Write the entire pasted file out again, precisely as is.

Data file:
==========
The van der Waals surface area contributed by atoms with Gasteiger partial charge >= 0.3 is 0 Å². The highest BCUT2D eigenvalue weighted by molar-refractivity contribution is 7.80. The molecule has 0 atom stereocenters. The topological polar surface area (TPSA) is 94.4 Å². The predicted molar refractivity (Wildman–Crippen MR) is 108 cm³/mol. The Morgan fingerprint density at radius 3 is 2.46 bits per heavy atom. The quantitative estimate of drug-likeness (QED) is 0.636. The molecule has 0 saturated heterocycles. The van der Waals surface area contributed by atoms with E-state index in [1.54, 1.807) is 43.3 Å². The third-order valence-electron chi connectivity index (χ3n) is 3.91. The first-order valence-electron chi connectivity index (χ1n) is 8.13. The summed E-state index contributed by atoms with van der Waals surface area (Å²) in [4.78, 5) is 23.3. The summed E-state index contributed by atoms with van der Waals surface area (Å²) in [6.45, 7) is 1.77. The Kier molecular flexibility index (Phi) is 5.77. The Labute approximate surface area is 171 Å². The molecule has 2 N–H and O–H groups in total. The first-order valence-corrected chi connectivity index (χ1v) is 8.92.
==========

The van der Waals surface area contributed by atoms with Gasteiger partial charge >= 0.3 is 0 Å². The highest BCUT2D eigenvalue weighted by molar-refractivity contribution is 7.80. The molecule has 0 atom stereocenters. The topological polar surface area (TPSA) is 94.4 Å². The predicted molar refractivity (Wildman–Crippen MR) is 108 cm³/mol. The Morgan fingerprint density at radius 3 is 2.46 bits per heavy atom. The quantitative estimate of drug-likeness (QED) is 0.636. The molecule has 0 saturated heterocycles. The van der Waals surface area contributed by atoms with E-state index in [1.54, 1.807) is 43.3 Å². The third-order valence-electron chi connectivity index (χ3n) is 3.91. The first-order valence-electron chi connectivity index (χ1n) is 8.13. The summed E-state index contributed by atoms with van der Waals surface area (Å²) in [4.78, 5) is 23.3. The summed E-state index contributed by atoms with van der Waals surface area (Å²) in [6.45, 7) is 1.77. The Kier molecular flexibility index (Phi) is 5.77. The Labute approximate surface area is 171 Å². The molecule has 2 N–H and O–H groups in total. The first-order valence-corrected chi connectivity index (χ1v) is 8.92.